Sex Education for Kids? Just Tune In, Log On, Listen Up
"Ain't no chaperones, this could be the night of your dreams ... We're rocking back and forth under the disco ball, we're the only ones on the floor ... Girl I promise I'll be gentle, I know we gotta do it slowly ... I'm gonna' cherish every moment, cause it only happens once, once in a lifetime."
Recognize these lyrics? No, they're not from some racy hardcore rap song; they're straight out of "First Dance," performed by tween and teen heartthrob Justin Bieber, 16, who's known for causing hysteria in devoted fans as young as 3.
Bieber's lyrics are pretty tame compared to those from performers such as Lady Gaga or Britney Spears, in an industry that continues to come under fire for its role in "sexualizing" youngsters. But it's not just music that influences kids and teens these days.
In a recent policy statement, the American Academy of Pediatrics (AAP) warns pediatricians, parents and the media about the danger of sexual messages U.S. teens and children are getting from television, music, the Internet and other forms of media.
"Sexuality, Contraception and the Media," offers findings about teens and sex, including the fact that 46 percent of high school seniors have had sexual intercourse, 14 percent have had four partners or more and, for the first time in 15 years, the teen pregnancy rate increased -- by 3 percent -- from 2005 to 2006.
Although 15- to 24-year-olds account for only one-quarter of the sexually active population in the United States, that age group contracts nearly half of all new sexually-transmitted infections (STI) every year, according to the AAP. In fact, a recent study by the Centers for Disease Control and Prevention reveals that one in four teenagers has had an STI.
Also among the AAP findings: 10 percent of young women who first had sex as a teenager reported that their first time was involuntary, and the younger they were, the more likely that was the case.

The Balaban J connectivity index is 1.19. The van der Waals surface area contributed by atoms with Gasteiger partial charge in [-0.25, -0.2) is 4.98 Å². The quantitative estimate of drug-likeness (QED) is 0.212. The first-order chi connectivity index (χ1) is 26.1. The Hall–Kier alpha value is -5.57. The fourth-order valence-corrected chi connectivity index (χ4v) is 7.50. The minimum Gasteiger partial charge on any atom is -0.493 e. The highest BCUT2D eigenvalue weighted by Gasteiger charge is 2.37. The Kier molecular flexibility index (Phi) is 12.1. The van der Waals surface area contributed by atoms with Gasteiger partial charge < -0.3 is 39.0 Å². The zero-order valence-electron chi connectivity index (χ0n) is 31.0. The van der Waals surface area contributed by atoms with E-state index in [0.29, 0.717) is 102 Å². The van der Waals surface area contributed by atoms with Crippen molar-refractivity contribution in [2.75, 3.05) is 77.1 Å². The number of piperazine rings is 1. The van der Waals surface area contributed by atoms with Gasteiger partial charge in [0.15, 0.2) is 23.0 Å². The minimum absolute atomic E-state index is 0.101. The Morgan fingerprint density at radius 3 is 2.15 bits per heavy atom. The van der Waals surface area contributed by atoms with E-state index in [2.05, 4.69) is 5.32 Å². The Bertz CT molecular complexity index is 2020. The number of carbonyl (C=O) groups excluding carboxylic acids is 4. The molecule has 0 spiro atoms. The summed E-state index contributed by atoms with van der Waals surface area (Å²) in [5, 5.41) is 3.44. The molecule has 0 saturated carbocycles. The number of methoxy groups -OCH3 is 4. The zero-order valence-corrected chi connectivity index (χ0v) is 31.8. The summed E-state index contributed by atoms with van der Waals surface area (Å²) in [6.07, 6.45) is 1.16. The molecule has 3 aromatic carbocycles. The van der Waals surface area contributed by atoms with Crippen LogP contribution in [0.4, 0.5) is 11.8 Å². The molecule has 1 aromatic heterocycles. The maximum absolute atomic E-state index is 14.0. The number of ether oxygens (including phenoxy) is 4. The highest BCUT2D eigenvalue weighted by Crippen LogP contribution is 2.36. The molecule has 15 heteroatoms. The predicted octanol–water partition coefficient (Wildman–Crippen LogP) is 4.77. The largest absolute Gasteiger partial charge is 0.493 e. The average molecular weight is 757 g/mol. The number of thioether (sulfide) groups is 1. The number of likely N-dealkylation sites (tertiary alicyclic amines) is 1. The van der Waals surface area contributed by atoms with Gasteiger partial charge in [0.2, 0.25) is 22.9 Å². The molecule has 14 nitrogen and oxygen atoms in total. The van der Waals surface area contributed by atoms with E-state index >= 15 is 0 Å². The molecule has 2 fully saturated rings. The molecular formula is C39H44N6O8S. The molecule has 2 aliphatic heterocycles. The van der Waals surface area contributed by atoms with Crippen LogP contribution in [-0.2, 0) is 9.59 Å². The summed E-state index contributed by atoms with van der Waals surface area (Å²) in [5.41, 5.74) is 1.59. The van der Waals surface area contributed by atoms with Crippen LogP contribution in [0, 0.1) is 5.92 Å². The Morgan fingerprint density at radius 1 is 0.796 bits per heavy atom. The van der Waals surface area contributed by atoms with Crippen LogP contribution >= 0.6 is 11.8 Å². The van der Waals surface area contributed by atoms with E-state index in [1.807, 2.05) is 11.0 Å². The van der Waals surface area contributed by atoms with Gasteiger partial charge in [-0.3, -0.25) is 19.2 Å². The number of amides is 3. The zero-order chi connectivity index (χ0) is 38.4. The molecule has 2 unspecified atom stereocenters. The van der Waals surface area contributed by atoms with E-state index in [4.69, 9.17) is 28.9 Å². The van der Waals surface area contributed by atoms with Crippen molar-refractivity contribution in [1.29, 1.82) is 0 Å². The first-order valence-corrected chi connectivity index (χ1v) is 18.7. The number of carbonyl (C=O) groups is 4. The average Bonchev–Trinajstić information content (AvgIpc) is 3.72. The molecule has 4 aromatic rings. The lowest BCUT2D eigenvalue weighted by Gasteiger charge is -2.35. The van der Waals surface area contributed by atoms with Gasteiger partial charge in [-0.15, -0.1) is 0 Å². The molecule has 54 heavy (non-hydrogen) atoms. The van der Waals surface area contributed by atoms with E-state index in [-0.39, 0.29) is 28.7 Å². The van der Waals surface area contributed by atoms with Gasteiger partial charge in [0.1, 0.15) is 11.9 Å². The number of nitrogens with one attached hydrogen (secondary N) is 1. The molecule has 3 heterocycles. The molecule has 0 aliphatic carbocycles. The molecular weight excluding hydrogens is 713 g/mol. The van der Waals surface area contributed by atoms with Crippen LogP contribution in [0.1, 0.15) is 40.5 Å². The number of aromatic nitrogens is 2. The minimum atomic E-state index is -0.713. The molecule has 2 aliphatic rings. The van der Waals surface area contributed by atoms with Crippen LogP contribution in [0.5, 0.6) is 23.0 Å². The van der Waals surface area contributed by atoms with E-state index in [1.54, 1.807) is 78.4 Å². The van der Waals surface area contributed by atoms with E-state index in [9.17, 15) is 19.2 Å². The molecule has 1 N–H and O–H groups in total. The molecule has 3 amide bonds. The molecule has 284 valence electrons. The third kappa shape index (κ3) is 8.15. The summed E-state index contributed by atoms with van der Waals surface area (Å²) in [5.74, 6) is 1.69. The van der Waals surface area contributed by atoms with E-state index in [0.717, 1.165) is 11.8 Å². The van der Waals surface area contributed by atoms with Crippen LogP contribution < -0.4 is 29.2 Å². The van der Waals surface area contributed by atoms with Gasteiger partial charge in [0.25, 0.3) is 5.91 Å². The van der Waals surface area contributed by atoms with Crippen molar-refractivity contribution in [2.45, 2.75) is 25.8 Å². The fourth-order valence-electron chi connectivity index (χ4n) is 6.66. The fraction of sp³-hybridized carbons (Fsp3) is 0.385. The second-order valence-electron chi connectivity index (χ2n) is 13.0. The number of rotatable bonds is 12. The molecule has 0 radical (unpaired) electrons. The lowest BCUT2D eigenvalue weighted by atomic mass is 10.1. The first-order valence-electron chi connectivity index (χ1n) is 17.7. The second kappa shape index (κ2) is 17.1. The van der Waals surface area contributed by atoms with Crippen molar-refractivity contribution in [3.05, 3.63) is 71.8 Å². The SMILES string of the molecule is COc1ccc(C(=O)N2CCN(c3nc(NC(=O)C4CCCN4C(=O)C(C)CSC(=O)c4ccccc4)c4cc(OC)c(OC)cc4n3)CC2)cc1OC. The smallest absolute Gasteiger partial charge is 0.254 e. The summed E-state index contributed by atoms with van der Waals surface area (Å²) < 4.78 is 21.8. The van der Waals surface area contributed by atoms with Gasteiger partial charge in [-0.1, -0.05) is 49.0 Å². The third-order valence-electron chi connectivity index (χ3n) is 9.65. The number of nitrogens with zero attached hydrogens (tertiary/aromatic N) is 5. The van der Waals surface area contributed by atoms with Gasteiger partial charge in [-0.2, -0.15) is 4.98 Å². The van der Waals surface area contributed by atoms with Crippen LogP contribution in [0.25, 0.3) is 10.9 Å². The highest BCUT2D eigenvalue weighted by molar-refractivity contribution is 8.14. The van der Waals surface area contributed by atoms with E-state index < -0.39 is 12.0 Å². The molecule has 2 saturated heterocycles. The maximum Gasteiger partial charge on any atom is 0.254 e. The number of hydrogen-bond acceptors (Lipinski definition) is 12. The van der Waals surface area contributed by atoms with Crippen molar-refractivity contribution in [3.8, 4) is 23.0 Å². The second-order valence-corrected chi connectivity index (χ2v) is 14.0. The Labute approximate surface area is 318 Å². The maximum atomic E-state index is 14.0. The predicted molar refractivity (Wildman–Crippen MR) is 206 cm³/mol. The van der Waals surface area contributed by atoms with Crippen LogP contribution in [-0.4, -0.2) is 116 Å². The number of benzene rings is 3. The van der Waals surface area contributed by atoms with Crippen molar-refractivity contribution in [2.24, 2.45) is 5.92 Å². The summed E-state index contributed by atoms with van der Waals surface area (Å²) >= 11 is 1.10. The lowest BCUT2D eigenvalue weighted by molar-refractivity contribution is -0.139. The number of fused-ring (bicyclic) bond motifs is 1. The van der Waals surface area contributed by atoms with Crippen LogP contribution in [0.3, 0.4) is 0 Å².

The AAP reports that American children and teenagers spend more than seven hours a day with a variety of media -- often without adults present -- and new evidence suggests the media they use frequently plays an important role in the initiation of sexual intercourse in adolescents.
"Because so many sex education programs have recently been focused on abstinence only, the media have arguably become one of the leading sex educators in the United States today," the report states.
Some of the sex and media findings from the AAP:
- On TV, the predominant medium in terms of time spent for all young people, more than 75 percent of prime time programs contain sexual content, yet only 14 percent of sexual incidents mention any risks or responsibilities of sexual activity. The amount of sexual content on TV nearly doubled from 1997 to 2001, which the AAP suggests is partly due to the explosion of reality shows.
- Music continues to be a major source of sexual suggestiveness, with one study showing that 40 percent of lyric lines contained sexual material while just six percent contained healthy sexual messages.
- Teen magazines, popular with pre-adolescent and adolescent girls, devote an average of 2.5 pages an issue to sexual topics, with the main focus seeming to be on deciding when the time is right for losing one's virginity.
- Nearly half of 10- to 17-year-olds surveyed had been exposed to online pornography in the previous year.
- In regard to social networking, the AAP cites a recent study of 500 publicly available MySpace profiles, which revealed that nearly one-quarter of them referenced sexual behaviors. In addition, in a national survey of nearly 1,300 teenagers and young adults, 20 percent reported having sent or posted nude pictures or videos of themselves ("sexting").
- Pediatricians should ask at least two media-related questions at each check-up: How much time do you spend daily with entertainment media? Is there a TV set or Internet access in your bedroom?
- In addition to supervising their child's traditional media use, parents (as well as pediatricians) should understand social networking sites and counsel kids about using them.
- The entertainment industry should be encouraged to produce more programming that contains responsible sexual content that focuses on the interpersonal relationship in which sexual activity takes place. Meanwhile, advertisers should stop using sex to sell products.
- Pediatricians and the government should urge and encourage the broadcast industry to air advertisements for birth control products.
- Ads for erectile dysfunction drugs, which can be confusing to young viewers, should not air until after 10 p.m.
- Parents can use media story lines as teachable moments to discuss sex with their teens instead of doing "the big talk."
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